In Memoriam: Victoria Simes Poole, 1927-2018
CELT lost one of its most ardent and beloved members, with the passing of Victoria Poole last month. Victoria was born in Cape Elizabeth and lived many of her 90 years here. She and her husband Parker were early and instrumental supporters of the land trust and Victoria continued to be active until her passing.
Frank Strout remembers, “Vicky was a dear family friend and neighbor; it was a true pleasure to serve with her on the CELT Board. She was a leader and had words of wisdom on many fronts in the early years of the land trust. She was not shy about asking for donations in a way that only Vicky could! When we needed someone to write an article, her eloquent command of the English language made her the one we always turned to. Her love of Cape Elizabeth, the land, the people, her quick wit and sense of humor made her so special. Nancy and I ran into Vicky at the airport in Baltimore a couple of years ago. I offered to help her with her bags, and I thought she might slap me! She said, with her big smile, “I can manage just fine, thank you.”
This fall, when CELT President Elizabeth Goodspeed invited Vicky to remain on CELT’s Advisory Council, she answered, “You’re stuck with me.” Says Elizabeth, “We were fortunate as an organization to have her vision, enthusiasm, and support literally since our founding in 1985. We will all miss her greatly.”
Vicky was known not just for her work with CELT, but for being involved with many causes. Son Charlie Poole notes, “I think she did almost everything you could imagine; she had a wonderful life and we will miss her a lot. A friend of mine who knew her well called her a ‘force of nature’ and that she was!”
Tim Robinson was a lifelong friend. “She was always cheerful, enthusiastic, witty, warm and all sorts of other wonderful things, and somehow I always felt better after having talked with her. She stands out in my memory as a truly extraordinary person.”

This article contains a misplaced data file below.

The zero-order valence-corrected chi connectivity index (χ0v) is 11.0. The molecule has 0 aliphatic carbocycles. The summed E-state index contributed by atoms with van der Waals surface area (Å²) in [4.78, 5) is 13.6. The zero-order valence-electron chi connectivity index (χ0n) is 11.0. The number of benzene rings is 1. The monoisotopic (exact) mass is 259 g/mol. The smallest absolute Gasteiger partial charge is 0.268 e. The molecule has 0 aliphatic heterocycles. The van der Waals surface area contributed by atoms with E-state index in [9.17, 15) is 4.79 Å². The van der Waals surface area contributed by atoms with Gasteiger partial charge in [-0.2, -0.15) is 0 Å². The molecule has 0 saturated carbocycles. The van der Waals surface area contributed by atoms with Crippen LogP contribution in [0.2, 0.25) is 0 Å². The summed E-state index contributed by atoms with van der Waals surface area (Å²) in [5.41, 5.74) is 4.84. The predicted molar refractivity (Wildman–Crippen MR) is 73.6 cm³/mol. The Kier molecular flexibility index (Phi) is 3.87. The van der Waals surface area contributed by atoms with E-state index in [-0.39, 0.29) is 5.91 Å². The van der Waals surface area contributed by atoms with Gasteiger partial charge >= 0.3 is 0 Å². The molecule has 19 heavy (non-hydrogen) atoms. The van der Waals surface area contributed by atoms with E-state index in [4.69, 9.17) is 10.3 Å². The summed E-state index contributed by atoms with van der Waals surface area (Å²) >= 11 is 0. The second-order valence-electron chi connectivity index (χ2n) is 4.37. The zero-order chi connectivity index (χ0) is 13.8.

In addition to her large family and her volunteer work, Vicky enjoyed running and competed in the Beach to Beacon for many years. She was honored one year by her friend, Joan Benoit Samuelson, with a lifetime race bib bearing the number 1927 – the year she was born.
Victoria was often seen out walking, all over town. Her daughter Tina (Poole) Thomas recalls, “Our mother loved to walk the roads of Cape Elizabeth, taking in the many beautiful views. From Old Ocean House Road, she would set off to Shore Road and Fort Williams, or to Crescent Beach State Park and back along Fowler Road and Great Pond, where I know she skated as a child. Sometimes she liked to walk up…to the Spurwink Church to visit the gravesite of her husband and son Sam. My mother was not big on bumper stickers, but the CELT logo was proudly displayed on her little Ford Focus! She would probably want to say to anyone reading this, ‘Please be good stewards of this beautiful land we are so fortunate to share!’”
A memorial service will be held in May; more details can be found in her obituary.